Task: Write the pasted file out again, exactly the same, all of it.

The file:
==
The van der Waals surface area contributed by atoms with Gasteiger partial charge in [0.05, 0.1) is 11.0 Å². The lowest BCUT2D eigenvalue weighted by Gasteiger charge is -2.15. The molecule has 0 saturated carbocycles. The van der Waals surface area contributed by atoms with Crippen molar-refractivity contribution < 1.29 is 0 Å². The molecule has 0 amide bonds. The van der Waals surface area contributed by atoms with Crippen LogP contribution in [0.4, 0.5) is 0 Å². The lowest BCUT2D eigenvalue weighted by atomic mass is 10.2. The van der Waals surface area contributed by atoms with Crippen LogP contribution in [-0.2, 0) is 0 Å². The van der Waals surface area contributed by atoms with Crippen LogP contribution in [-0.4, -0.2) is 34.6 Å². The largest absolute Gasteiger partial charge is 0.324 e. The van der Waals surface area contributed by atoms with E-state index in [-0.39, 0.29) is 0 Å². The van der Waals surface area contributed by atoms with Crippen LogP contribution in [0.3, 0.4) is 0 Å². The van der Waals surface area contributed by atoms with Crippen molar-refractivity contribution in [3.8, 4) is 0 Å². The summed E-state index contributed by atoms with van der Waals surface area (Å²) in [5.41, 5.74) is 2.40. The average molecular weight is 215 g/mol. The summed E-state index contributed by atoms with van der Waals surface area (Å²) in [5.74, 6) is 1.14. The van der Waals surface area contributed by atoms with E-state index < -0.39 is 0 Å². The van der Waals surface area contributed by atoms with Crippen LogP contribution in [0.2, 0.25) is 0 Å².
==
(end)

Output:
The van der Waals surface area contributed by atoms with Gasteiger partial charge in [0.05, 0.1) is 11.0 Å². The lowest BCUT2D eigenvalue weighted by Gasteiger charge is -2.15. The molecule has 0 saturated carbocycles. The van der Waals surface area contributed by atoms with Crippen molar-refractivity contribution < 1.29 is 0 Å². The molecule has 0 amide bonds. The van der Waals surface area contributed by atoms with Crippen LogP contribution in [0.4, 0.5) is 0 Å². The lowest BCUT2D eigenvalue weighted by atomic mass is 10.2. The van der Waals surface area contributed by atoms with Crippen LogP contribution in [-0.2, 0) is 0 Å². The van der Waals surface area contributed by atoms with Crippen LogP contribution in [-0.4, -0.2) is 34.6 Å². The largest absolute Gasteiger partial charge is 0.324 e. The van der Waals surface area contributed by atoms with E-state index in [-0.39, 0.29) is 0 Å². The van der Waals surface area contributed by atoms with Crippen LogP contribution in [0.3, 0.4) is 0 Å². The van der Waals surface area contributed by atoms with Crippen molar-refractivity contribution in [3.8, 4) is 0 Å². The summed E-state index contributed by atoms with van der Waals surface area (Å²) in [5.41, 5.74) is 2.40. The average molecular weight is 215 g/mol. The summed E-state index contributed by atoms with van der Waals surface area (Å²) in [5.74, 6) is 1.14. The van der Waals surface area contributed by atoms with E-state index < -0.39 is 0 Å². The van der Waals surface area contributed by atoms with Crippen LogP contribution in [0.2, 0.25) is 0 Å².